This is called the impulse-momentum theorem. This can also be written

where

or

Equipment:

1 wooden block

String

1 balance

1 rod stand

1 right angle clamp

2 rods

1.2

a. Consider the following situation:

You are asleep in your room. You are awakened by the smell of the smoke pouring into your room. The quickest way to close the door is to throw either a blob of clay or a superball laying on your nightstand at the door. There is not time to throw both. Which one would you choose? Explain your reasoning.

b. To test your theory in part a Set up the following situation. Obtain a “happy” ball and a “sad” ball (Determine which is which). Stand a wooden block on a table. Hang the “happy” ball (the ball that bounces back when dropped on the floor) from a string from a rod so that when the ball is pulled back, it swings down and hits the block (as in the picture below). The string has to be sufficiently long that the ball will knock the block over. Find the minimum angle the “happy” ball needs to be pulled back, in order to knock over the block.

Replace the “happy” ball with the “sad” ball. Release the “sad” ball at exactly the same angle.

Discuss qualitatively the relative magnitudes of the force applied to the block in terms of the change in momentum of each block, using the equation above that relates change in momentum to impulse.

Equipment:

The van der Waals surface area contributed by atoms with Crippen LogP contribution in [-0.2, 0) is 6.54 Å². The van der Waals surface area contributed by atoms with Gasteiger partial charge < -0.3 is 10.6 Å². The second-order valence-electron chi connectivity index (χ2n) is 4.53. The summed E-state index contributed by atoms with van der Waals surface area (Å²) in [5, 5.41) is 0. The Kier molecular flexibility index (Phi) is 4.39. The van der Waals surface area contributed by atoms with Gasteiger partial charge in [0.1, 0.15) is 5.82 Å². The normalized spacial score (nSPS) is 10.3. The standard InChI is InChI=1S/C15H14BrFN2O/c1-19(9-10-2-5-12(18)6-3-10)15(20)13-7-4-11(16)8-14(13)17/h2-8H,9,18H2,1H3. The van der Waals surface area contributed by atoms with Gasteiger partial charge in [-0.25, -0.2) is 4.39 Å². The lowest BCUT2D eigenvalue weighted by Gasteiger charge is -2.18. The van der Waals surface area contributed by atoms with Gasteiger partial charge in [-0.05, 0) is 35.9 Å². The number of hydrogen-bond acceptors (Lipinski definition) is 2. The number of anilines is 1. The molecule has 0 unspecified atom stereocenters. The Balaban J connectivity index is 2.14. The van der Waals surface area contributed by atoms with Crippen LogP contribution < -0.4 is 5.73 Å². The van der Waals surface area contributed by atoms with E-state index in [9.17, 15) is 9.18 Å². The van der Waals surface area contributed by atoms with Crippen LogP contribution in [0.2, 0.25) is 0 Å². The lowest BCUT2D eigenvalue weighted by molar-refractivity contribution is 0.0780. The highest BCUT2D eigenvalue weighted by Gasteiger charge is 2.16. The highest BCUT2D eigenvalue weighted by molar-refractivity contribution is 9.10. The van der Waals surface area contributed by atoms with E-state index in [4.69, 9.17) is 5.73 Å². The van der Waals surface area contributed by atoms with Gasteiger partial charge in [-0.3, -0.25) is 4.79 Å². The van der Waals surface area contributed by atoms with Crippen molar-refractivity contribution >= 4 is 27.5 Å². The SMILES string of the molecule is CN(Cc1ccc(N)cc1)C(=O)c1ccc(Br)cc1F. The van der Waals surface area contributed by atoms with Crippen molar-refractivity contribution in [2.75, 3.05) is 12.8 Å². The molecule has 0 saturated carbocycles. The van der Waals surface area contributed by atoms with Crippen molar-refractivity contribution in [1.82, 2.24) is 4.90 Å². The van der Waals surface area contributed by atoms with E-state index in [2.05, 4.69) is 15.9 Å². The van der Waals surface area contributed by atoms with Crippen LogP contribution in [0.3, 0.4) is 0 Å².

Videopoint software

2.1

a. Open the movie head-on collision in Videopoint. Compare the force exerted, time over which the force is exerted, initial and final velocities (before and after the force is exerted) and the change in momentum of each cart (using the impulse momentum theorem). Assume the mass of a cart is 400g.

Show your calculations to an instructor.

The law of conservation of momentum states that if the total external force acting on a system is zero (the only forces acting are the forces between the objects in the system), then the final value of the total momentum of the system is equal to the initial value of the total momentum of the system.

This can be written mathematically as

=

=

where  =  is the sum of all of the final momenta of the system and  =  is the sum of all of the initial momenta of the system:

The momenta are vector quantities. When working in one dimension, momenta in one direction will be positive and the momenta in the opposite direction will be negative.

b. Is this consistent with your results in parts 2.1.a? Explain.

Show your results to an instructor.

c. Work the following problem: